Teens mostly use Oovoo to hang out with friends. Many log on after school and keep it up while doing homework. Oovoo can be great for group studying and it makes it easy for kids to receive "face to face" homework help from classmates.

What parents need to know

  • You can only chat with approved friends. Users can only communicate with those on their approved "contact list," which can help ease parents' safety concerns.
  • It can be distracting. Because the service makes video chatting so affordable and accessible, it can also be addicting. A conversation with your kids about multitasking may be in order.
  • Kids still prefer in-person communication. Though apps like Oovoo make it easier than ever to video chat with friends, research shows that kids still value face-to-face conversations over online ones -- especially when it comes to sensitive topics. Still, they sometimes find it hard to log off when all of their friends are on.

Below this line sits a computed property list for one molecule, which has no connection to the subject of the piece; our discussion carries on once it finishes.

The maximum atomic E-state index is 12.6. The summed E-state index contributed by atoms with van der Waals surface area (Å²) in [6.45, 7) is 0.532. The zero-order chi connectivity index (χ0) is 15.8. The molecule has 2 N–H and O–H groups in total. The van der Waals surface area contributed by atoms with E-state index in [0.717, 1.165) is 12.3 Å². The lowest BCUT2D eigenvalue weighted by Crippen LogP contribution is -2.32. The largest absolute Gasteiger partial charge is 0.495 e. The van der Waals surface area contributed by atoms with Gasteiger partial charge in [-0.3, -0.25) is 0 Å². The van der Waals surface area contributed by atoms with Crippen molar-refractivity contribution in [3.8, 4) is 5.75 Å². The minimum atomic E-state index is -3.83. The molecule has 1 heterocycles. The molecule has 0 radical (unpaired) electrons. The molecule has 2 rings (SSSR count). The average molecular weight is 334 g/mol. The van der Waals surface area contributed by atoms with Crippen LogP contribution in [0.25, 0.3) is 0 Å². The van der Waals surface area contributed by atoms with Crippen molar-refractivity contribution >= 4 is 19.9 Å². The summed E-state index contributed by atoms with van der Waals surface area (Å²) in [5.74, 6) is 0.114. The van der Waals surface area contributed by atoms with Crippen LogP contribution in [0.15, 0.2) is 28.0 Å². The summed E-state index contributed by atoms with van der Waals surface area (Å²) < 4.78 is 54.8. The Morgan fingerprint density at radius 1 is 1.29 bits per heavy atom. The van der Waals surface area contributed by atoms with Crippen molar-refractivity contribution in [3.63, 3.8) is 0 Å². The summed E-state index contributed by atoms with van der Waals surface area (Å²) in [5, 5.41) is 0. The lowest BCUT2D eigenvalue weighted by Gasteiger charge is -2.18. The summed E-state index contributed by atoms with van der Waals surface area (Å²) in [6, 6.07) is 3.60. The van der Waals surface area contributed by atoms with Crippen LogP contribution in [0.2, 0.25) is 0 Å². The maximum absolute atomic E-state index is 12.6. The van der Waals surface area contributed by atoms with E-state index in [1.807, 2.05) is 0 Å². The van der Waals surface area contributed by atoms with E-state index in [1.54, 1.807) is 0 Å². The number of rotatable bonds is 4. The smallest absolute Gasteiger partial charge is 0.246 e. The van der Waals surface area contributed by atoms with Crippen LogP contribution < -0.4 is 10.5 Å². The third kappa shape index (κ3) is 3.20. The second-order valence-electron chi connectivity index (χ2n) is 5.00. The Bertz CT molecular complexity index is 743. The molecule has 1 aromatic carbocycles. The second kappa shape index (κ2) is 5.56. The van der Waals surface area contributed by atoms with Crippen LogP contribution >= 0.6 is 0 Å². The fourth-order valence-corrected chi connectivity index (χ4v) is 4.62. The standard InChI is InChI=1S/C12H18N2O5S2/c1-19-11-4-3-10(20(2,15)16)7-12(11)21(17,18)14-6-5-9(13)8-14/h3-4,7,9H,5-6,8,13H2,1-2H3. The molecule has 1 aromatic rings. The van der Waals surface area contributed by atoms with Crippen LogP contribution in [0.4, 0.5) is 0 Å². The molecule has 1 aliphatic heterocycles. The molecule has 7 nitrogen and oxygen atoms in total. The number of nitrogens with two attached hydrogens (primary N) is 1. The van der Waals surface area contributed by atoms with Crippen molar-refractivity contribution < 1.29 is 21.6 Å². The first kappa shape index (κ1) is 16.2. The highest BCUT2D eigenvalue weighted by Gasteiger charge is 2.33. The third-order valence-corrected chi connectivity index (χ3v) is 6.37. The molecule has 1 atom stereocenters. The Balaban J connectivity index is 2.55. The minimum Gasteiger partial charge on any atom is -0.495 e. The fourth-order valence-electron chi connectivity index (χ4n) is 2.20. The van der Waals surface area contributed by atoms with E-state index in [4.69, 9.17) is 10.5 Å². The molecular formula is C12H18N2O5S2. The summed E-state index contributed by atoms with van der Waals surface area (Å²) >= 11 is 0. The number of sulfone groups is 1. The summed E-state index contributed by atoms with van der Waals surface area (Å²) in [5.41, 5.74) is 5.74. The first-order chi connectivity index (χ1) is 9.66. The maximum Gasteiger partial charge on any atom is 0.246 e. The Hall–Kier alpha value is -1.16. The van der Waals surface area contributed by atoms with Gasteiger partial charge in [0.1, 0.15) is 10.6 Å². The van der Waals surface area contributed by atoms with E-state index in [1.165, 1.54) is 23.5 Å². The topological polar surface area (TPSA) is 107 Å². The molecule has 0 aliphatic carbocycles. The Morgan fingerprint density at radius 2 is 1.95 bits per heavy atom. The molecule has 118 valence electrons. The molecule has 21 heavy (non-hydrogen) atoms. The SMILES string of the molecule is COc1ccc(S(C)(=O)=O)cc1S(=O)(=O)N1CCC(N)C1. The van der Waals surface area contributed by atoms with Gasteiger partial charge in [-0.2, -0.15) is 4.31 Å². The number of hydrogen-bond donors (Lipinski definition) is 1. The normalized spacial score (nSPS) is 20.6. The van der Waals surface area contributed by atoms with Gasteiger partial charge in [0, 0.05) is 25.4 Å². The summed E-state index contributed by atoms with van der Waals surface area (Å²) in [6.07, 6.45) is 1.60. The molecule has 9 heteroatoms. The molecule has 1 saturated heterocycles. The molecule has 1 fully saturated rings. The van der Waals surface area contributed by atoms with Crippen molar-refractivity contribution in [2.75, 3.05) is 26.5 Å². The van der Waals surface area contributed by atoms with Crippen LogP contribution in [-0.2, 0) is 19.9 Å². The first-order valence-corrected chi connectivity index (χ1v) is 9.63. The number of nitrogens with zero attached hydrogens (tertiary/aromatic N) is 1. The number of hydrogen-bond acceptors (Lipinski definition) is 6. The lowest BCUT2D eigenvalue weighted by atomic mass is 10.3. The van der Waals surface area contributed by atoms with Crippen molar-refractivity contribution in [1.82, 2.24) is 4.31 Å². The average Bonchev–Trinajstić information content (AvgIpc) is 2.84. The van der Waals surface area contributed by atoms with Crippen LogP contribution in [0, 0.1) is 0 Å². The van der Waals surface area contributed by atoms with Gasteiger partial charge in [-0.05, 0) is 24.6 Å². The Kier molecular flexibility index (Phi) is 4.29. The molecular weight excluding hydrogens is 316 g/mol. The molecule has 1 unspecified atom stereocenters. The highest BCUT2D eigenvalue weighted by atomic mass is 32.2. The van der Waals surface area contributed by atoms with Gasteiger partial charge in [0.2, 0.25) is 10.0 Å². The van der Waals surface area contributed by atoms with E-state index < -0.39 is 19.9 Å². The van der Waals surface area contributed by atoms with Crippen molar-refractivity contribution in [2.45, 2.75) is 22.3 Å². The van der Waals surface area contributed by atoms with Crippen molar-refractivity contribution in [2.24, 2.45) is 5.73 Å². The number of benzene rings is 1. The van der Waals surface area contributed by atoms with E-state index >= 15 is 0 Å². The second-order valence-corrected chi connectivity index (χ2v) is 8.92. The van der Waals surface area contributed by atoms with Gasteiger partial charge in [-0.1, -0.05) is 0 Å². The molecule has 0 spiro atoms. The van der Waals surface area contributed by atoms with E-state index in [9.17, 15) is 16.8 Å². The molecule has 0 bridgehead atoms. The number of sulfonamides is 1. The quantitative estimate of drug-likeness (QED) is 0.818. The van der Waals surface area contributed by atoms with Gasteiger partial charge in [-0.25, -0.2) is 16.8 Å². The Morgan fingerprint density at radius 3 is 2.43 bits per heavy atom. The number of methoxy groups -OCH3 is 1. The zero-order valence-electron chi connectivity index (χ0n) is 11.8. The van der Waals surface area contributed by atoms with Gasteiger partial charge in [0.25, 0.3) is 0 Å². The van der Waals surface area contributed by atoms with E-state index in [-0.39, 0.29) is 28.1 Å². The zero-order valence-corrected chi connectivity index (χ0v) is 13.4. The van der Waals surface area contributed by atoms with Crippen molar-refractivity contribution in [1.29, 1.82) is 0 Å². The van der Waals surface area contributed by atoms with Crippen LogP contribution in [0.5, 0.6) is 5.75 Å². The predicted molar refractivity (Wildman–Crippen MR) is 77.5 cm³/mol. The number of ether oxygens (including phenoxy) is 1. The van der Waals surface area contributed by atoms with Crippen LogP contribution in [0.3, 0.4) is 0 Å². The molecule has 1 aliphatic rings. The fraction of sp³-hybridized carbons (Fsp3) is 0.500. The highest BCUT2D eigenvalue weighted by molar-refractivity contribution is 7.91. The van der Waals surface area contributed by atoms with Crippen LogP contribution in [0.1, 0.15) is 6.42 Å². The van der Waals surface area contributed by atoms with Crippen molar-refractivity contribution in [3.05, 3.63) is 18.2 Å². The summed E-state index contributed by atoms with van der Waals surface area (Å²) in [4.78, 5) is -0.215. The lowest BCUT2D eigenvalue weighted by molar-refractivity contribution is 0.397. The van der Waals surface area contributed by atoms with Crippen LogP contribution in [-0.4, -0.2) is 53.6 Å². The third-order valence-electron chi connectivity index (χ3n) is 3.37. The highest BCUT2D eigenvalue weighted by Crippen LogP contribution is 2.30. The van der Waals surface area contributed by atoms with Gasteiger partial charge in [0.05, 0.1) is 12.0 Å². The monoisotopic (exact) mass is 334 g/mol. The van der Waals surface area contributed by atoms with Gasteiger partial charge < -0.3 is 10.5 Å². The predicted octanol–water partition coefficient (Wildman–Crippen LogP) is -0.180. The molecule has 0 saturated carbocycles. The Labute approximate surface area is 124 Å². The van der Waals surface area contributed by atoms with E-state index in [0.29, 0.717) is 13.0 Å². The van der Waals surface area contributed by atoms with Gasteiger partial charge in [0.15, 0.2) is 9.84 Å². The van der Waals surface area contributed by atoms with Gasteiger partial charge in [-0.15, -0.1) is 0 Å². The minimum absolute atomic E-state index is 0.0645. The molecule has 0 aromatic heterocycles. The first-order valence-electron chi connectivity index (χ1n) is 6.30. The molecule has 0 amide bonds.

Pheed is best described as a hybrid of Facebook, Instagram, Twitter, and YouTube -- except that you can require others to pay a premium to access your personal channel.

Why it's popular
Pheed's multimedia "all in one" offering seems to be capturing teens' attention the most. Some teens also like the fact that they have more control over ownership and copyright, since Pheed allows its users to watermark their original content.

What parents need to know

  • It's hot! According to Forbes, Pheed has swiftly become the No. 1 free social app in the App Store, thanks in large part to teens. Time will tell whether artists and celebrities will jump on the bandwagon and start using Pheed to promote themselves and charge their fans to view what they post.